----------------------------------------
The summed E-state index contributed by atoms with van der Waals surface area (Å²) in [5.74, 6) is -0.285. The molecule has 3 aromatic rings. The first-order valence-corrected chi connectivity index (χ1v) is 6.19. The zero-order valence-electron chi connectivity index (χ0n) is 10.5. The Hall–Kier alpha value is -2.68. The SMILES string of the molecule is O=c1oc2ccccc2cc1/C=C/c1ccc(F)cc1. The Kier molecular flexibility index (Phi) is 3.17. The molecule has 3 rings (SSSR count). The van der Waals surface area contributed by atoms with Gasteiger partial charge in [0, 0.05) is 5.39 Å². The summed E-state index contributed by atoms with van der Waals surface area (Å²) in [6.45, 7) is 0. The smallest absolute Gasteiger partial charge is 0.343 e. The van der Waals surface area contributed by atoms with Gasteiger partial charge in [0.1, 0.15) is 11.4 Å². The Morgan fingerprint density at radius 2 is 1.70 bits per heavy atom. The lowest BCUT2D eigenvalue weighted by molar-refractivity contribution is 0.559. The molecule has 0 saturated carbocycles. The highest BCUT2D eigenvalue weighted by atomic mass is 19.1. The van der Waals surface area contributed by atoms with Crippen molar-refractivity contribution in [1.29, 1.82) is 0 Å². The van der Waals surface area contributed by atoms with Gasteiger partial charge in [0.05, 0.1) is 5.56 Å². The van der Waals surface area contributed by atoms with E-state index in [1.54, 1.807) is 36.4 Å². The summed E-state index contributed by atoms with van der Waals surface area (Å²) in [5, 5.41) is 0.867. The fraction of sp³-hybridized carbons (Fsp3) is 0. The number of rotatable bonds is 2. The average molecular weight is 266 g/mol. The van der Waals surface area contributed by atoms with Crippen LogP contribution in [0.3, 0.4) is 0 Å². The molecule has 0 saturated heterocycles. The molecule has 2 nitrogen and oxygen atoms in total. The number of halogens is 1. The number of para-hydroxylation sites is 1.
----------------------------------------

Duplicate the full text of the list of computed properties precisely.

The summed E-state index contributed by atoms with van der Waals surface area (Å²) in [5.74, 6) is -0.285. The molecule has 3 aromatic rings. The first-order valence-corrected chi connectivity index (χ1v) is 6.19. The zero-order valence-electron chi connectivity index (χ0n) is 10.5. The Hall–Kier alpha value is -2.68. The SMILES string of the molecule is O=c1oc2ccccc2cc1/C=C/c1ccc(F)cc1. The Kier molecular flexibility index (Phi) is 3.17. The molecule has 3 rings (SSSR count). The van der Waals surface area contributed by atoms with Gasteiger partial charge in [0, 0.05) is 5.39 Å². The summed E-state index contributed by atoms with van der Waals surface area (Å²) in [6.45, 7) is 0. The smallest absolute Gasteiger partial charge is 0.343 e. The van der Waals surface area contributed by atoms with Gasteiger partial charge in [0.1, 0.15) is 11.4 Å². The Morgan fingerprint density at radius 2 is 1.70 bits per heavy atom. The lowest BCUT2D eigenvalue weighted by molar-refractivity contribution is 0.559. The molecule has 0 saturated carbocycles. The highest BCUT2D eigenvalue weighted by atomic mass is 19.1. The van der Waals surface area contributed by atoms with Crippen molar-refractivity contribution in [1.29, 1.82) is 0 Å². The van der Waals surface area contributed by atoms with Gasteiger partial charge in [0.05, 0.1) is 5.56 Å². The van der Waals surface area contributed by atoms with E-state index in [1.54, 1.807) is 36.4 Å². The summed E-state index contributed by atoms with van der Waals surface area (Å²) in [5, 5.41) is 0.867. The fraction of sp³-hybridized carbons (Fsp3) is 0. The number of rotatable bonds is 2. The average molecular weight is 266 g/mol. The van der Waals surface area contributed by atoms with Crippen LogP contribution in [0.3, 0.4) is 0 Å². The molecule has 0 saturated heterocycles. The molecule has 2 nitrogen and oxygen atoms in total. The number of halogens is 1. The number of para-hydroxylation sites is 1.